What's in season this June

What's in season this June

Growing conditions are slowing in Queensland this month, so local supply of vegetables to the Brisbane Produce Market have eased. But there’s still plenty of good eating and buying from around the country, including an abundance of that Aussie favourite, the Hass avocado. After an avo drought at the beginning of the year, the market is now flooded with them — time to serve up liberal amounts of toasted avo.

We’re big fans of strawberries from the Sunshine Coast and their quality and price are difficult to beat. In other fruit, Kiwi, lemons, limes, pears, Navel oranges, rockmelons, and watermelons are all in good supply. Look for the smaller sized winter variety of topless pineapples. While we have good supplies of all apple varieties, prices of Royal Gala and Pink Lady will rise over the next month.

Tomatoes are one of the best buys this week, with the market flooded with every variety except Roma. Prices are as low as you’ll see this year, so stock up and simmer your favourite Italian pasta sauces on the stove. It’s also peak time for snow peas and sugar snap peas, which are arriving from Bundaberg. These versatile vegies work well in stir-fries and salads, and their short cooking time makes them particularly appealing. Other stand-outs include Lockyer Valley-grown cabbage, capsicums from North Queensland, chillies and new season ginger. With cooler temperatures slowing the growth of cucumbers, beans, zucchini, and squash, prices are firming. Many varieties of mushrooms are plentiful this week. Despite their small size, mushrooms punch above their weight when it comes to nutrients so you can feel smug adding them to winter casseroles, stews and sauces. Fungi fans will love the fuller flavour of flat mushrooms — they’re great in risottos or stuffed and roasted — or for a milder flavour use cup mushrooms in pasta sauces and that old favourite, beef stroganoff.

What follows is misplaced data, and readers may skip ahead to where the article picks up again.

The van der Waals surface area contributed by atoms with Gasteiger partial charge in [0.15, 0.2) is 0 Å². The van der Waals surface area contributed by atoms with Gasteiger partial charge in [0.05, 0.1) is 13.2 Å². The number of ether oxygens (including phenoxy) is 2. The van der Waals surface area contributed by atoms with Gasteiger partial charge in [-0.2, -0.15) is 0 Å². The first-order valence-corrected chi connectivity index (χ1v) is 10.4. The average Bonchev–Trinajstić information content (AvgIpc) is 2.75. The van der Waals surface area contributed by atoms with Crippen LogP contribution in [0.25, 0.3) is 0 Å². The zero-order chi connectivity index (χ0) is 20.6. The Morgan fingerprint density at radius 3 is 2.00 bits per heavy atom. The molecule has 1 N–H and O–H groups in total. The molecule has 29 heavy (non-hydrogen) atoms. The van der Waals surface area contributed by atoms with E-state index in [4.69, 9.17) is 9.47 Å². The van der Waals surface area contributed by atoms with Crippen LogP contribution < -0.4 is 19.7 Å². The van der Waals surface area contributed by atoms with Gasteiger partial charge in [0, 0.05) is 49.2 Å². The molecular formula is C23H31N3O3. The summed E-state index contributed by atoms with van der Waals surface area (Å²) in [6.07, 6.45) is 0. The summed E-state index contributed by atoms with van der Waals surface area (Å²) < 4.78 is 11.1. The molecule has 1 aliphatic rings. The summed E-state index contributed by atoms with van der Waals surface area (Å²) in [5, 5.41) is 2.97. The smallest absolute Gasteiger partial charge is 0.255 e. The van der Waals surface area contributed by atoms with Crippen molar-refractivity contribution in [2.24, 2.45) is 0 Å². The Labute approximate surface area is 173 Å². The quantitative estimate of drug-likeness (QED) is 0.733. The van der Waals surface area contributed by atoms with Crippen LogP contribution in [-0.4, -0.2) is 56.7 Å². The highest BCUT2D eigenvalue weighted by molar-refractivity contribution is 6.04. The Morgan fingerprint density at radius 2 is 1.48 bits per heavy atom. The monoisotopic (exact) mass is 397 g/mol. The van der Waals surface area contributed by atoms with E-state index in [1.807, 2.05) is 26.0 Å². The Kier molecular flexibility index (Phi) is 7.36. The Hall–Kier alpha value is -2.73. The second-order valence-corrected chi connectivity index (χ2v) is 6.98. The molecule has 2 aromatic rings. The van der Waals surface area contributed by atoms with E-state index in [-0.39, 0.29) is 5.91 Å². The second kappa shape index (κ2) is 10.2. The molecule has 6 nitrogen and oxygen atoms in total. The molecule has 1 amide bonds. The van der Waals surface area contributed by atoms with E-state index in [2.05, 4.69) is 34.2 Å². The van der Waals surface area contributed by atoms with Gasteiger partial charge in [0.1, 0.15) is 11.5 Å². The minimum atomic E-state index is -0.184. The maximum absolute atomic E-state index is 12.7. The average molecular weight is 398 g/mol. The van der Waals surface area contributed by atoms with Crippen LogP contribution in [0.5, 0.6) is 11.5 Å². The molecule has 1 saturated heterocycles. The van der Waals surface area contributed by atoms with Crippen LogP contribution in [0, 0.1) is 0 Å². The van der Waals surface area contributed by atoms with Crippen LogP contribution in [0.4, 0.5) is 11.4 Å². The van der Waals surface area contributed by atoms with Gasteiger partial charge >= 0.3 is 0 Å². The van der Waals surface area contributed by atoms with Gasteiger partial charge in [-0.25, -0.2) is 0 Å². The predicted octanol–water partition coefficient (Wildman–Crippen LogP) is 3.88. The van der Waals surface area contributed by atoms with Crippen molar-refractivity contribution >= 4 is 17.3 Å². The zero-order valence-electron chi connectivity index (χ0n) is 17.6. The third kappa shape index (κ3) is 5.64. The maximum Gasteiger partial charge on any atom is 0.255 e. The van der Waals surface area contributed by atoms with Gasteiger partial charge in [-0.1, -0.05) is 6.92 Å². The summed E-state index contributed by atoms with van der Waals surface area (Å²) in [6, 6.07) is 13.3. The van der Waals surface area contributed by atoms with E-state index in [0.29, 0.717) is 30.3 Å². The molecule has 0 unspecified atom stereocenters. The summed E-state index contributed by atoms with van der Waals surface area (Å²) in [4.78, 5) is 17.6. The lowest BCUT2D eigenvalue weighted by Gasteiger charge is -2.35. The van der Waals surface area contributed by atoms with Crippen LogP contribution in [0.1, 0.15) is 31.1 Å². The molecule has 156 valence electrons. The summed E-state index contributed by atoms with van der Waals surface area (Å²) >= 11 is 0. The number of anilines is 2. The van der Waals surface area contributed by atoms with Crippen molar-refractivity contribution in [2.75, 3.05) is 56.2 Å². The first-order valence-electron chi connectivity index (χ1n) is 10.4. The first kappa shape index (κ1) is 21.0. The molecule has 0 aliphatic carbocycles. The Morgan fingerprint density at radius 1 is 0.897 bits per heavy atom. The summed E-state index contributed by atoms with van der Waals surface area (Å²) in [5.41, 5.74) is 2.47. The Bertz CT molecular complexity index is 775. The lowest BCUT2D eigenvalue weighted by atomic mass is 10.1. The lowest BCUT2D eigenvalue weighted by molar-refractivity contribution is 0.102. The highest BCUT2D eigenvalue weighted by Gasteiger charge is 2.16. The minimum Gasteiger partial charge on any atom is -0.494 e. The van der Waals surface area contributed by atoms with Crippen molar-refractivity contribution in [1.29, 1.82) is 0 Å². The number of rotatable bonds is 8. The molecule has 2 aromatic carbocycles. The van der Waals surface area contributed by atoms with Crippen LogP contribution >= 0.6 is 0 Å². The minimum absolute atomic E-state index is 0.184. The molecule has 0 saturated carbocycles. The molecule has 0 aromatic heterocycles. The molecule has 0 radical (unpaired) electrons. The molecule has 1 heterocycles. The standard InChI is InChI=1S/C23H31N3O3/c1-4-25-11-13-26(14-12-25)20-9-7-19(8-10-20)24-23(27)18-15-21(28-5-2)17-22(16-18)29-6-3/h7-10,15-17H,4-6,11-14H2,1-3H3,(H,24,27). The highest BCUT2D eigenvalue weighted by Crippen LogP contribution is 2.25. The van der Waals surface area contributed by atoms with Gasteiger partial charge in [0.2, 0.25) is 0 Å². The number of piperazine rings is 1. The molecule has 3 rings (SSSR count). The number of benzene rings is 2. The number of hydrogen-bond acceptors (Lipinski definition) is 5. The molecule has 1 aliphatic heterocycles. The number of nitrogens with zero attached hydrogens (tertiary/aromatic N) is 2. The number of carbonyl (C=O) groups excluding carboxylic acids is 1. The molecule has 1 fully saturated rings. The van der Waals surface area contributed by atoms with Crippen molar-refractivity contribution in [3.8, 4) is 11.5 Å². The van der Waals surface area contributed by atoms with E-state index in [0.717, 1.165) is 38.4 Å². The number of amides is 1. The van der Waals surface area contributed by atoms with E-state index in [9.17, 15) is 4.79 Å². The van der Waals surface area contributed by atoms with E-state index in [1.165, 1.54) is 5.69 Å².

This week’s top pick is the spring onion (shallots), one of the milder members of the allium family. Look for spring onions with firm, unblemished bulbs and bright green leaves. Eat them raw in salads and chicken and mayonnaise sandwiches, cook in stir-fries and tarts, or sprinkle as a garnish over teriyaki salmon or chicken.